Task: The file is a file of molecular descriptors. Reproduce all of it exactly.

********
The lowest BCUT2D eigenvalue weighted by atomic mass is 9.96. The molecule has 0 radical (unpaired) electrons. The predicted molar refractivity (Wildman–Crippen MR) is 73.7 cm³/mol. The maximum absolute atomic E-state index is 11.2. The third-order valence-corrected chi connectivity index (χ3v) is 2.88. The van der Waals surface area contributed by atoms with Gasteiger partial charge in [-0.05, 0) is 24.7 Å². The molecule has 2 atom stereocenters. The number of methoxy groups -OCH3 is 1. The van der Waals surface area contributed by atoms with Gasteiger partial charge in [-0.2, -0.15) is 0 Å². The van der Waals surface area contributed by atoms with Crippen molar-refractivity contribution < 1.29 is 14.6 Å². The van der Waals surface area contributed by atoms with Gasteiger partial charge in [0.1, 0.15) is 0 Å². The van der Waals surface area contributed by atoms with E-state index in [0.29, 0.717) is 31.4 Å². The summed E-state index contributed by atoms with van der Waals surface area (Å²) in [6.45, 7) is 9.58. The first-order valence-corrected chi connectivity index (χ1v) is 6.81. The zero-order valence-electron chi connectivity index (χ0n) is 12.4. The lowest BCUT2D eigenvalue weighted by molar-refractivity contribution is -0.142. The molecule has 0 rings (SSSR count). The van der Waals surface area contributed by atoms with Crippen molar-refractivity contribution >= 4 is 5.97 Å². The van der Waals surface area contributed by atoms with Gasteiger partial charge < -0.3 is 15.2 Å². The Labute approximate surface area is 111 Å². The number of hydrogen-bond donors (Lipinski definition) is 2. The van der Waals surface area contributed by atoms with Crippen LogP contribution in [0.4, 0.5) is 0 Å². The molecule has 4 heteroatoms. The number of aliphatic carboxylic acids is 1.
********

The lowest BCUT2D eigenvalue weighted by atomic mass is 9.96. The molecule has 0 radical (unpaired) electrons. The predicted molar refractivity (Wildman–Crippen MR) is 73.7 cm³/mol. The maximum absolute atomic E-state index is 11.2. The third-order valence-corrected chi connectivity index (χ3v) is 2.88. The van der Waals surface area contributed by atoms with Gasteiger partial charge in [-0.05, 0) is 24.7 Å². The molecule has 2 atom stereocenters. The number of methoxy groups -OCH3 is 1. The van der Waals surface area contributed by atoms with Gasteiger partial charge in [-0.2, -0.15) is 0 Å². The van der Waals surface area contributed by atoms with Crippen molar-refractivity contribution < 1.29 is 14.6 Å². The van der Waals surface area contributed by atoms with Gasteiger partial charge in [0.1, 0.15) is 0 Å². The van der Waals surface area contributed by atoms with E-state index in [0.29, 0.717) is 31.4 Å². The summed E-state index contributed by atoms with van der Waals surface area (Å²) in [6.45, 7) is 9.58. The first-order valence-corrected chi connectivity index (χ1v) is 6.81. The zero-order valence-electron chi connectivity index (χ0n) is 12.4. The lowest BCUT2D eigenvalue weighted by molar-refractivity contribution is -0.142. The molecule has 0 rings (SSSR count). The van der Waals surface area contributed by atoms with Crippen molar-refractivity contribution >= 4 is 5.97 Å². The van der Waals surface area contributed by atoms with Gasteiger partial charge < -0.3 is 15.2 Å². The Labute approximate surface area is 111 Å². The number of hydrogen-bond donors (Lipinski definition) is 2. The van der Waals surface area contributed by atoms with Crippen LogP contribution in [0.4, 0.5) is 0 Å². The molecule has 4 heteroatoms. The number of aliphatic carboxylic acids is 1.